“If you Can’t Fight it, Adopt it,” Visa Wins Patent for Digital Currency Protocol
International payments processor Visa won a patent describing a digital currency protocol on May 14. The system works on a private blockchain and uses native tokens to facilitate transactions.
Good for Crypto?
As Forbes reported, the Visa blockchain would feature native “digital dollars” and other central bank-issued fiat currencies. The move seeks digitalization of all major forex pairs, such as the yen, pound, yuan, and euros, to ensure faster cross-border trade and secure inter-bank settlements.
Filed as “Digital Fiat Currency,” the patent was first initiated in November 2019.
The U.S. Patent Office (USPTO) commented such issuances take “quite a while” to complete, considering the legal scrutiny and regulatory backlash over digital- and cryptocurrencies.
However, the patent does not necessarily mean a Visa-issued digital currency would be in the public’s hands soon. Forbes quoted a Visa spokesperson on this matter:
“While not all patents will result in new products or features, Visa respects intellectual property and we are actively working to protect our ecosystem, our innovations and the Visa brand.”
But J. Christopher Giancarlo differs. The former chairman of the U.S. Commodity Futures Trading Commission, compared the move to the pre-internet era, stating such partnerships between the private and public sector precede big developments.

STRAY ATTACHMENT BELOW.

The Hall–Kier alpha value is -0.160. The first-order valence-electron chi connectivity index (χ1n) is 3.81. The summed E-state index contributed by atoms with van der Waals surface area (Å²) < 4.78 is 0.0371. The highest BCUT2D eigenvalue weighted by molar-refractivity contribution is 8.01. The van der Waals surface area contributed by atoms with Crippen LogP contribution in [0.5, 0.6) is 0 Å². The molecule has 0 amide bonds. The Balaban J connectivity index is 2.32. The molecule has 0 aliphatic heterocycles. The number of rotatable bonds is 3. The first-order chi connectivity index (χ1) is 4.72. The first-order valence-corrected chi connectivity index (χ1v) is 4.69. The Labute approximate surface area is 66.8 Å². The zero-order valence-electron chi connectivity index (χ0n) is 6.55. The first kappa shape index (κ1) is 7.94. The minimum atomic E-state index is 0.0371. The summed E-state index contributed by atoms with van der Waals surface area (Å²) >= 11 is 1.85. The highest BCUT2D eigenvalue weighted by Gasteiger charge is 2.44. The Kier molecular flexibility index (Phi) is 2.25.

“This patent filing is evidence the private sector is very much at work on the future of money,” noted Giancarlo.
Diving into Visa’s Patent
Visa’s patent describes the use of a central computer that received unique serial numbers and denominations of a particular currency. Upon verification, a “digital currency” is issued and the “removal of the underlying fiat” is recorded on a blockchain.
The central computer then transmits a notification of the successful issuance of digital currency to all parties, including the payee, the received, and the relevant bank.
(A snapshot of the patent. Source: Forbes)
The patent was filed under the “Visa International Service Association,” in San Francisco, CA, with engineers Simon J. Hurry and Alexander Pierre credited as “inventors.” The patent further describes the workings of a digital wallet and a blockchain.
Previously, Visa has announced several announcements related to the use of blockchain technology for payment processing. In 2019, the firm even joined Facebook’s enterprising Libra Association, but eventually withdrew in October that year after citing legal issues.
But its cryptocurrency ambitions remain. In February 2020, crypto-bourse Coinbase said it partnered with Visa to issue a debit card, which while not based on blockchain, allowed the former’s users to spend their cryptocurrencies and via an instant crypto-to-fiat conversion during payments.